Central Baptist Hospital is the first hospital in Kentucky to offer a new treatment for patients suffering from brain aneurysms.
The new Pipeline Embolization Device (PED) is the first U.S. Food & Drug Administration-approved device in a new class of devices known as flow diverters available in the United States.
This stent-like device is implanted across the opening to the aneurysm, diverting blood flow into a normal blood vessel. A brain aneurysm occurs as a weakness in blood vessels that supply blood to the brain. The weakness will frequently balloon outward, creating pressure on nearby brain structures which can cause a range of symptoms. Aneurysms usually occur without symptoms, with the first sign of trouble being the unexpected rupture of the blood vessel. This causes catastrophic brain hemorrhage, killing up to 60 percent of its victims. Those who live through such an event may be left with severe disability.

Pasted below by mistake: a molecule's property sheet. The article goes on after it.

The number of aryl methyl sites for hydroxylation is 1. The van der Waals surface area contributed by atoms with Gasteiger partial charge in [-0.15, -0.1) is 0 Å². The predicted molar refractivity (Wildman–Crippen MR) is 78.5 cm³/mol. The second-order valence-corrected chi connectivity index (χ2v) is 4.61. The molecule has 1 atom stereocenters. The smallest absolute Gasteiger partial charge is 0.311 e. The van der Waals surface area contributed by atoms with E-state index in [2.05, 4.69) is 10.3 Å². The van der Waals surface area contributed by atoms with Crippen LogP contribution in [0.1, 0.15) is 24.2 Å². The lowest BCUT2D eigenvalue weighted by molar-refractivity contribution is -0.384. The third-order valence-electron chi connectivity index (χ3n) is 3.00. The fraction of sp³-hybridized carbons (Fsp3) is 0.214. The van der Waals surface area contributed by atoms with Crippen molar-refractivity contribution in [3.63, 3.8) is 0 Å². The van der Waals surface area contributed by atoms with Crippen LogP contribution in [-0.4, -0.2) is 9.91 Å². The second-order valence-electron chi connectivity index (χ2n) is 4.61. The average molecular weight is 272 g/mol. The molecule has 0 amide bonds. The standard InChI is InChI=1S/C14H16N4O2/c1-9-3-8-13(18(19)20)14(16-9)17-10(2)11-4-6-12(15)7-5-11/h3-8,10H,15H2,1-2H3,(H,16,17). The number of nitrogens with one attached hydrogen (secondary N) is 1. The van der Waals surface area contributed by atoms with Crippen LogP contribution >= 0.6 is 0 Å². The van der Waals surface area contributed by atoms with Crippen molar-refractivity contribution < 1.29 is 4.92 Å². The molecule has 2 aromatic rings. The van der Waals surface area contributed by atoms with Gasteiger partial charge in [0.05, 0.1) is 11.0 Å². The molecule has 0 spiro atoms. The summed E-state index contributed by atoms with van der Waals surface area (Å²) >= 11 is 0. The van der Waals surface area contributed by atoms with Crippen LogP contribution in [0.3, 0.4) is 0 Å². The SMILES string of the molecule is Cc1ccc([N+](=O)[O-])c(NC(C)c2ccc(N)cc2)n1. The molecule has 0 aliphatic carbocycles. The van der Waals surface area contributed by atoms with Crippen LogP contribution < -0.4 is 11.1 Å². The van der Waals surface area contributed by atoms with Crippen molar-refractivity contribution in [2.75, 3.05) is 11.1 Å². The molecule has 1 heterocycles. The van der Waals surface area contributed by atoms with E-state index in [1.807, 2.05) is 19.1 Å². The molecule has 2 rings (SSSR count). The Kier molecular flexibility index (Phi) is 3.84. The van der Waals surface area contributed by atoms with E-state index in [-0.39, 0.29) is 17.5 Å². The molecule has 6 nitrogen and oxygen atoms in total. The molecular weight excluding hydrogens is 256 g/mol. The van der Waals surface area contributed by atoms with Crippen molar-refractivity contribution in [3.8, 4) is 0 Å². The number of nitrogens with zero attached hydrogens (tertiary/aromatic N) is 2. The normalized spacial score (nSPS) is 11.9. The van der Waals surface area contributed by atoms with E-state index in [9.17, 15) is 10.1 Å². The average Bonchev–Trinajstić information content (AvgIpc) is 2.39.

This flow diversion shields the aneurysm from the high pressures inside of it, allowing for a blood clot to form at the base of the aneurysm to permanently prevent bleeding and encourage normal vessel healing. The PED treatment allows the aneurysm to shrink completely over time so it can no longer cause symptoms. Patients whose aneurysm has been termed inoperable or those whose aneurysm has been treated but has recurred may be helped with PED treatment.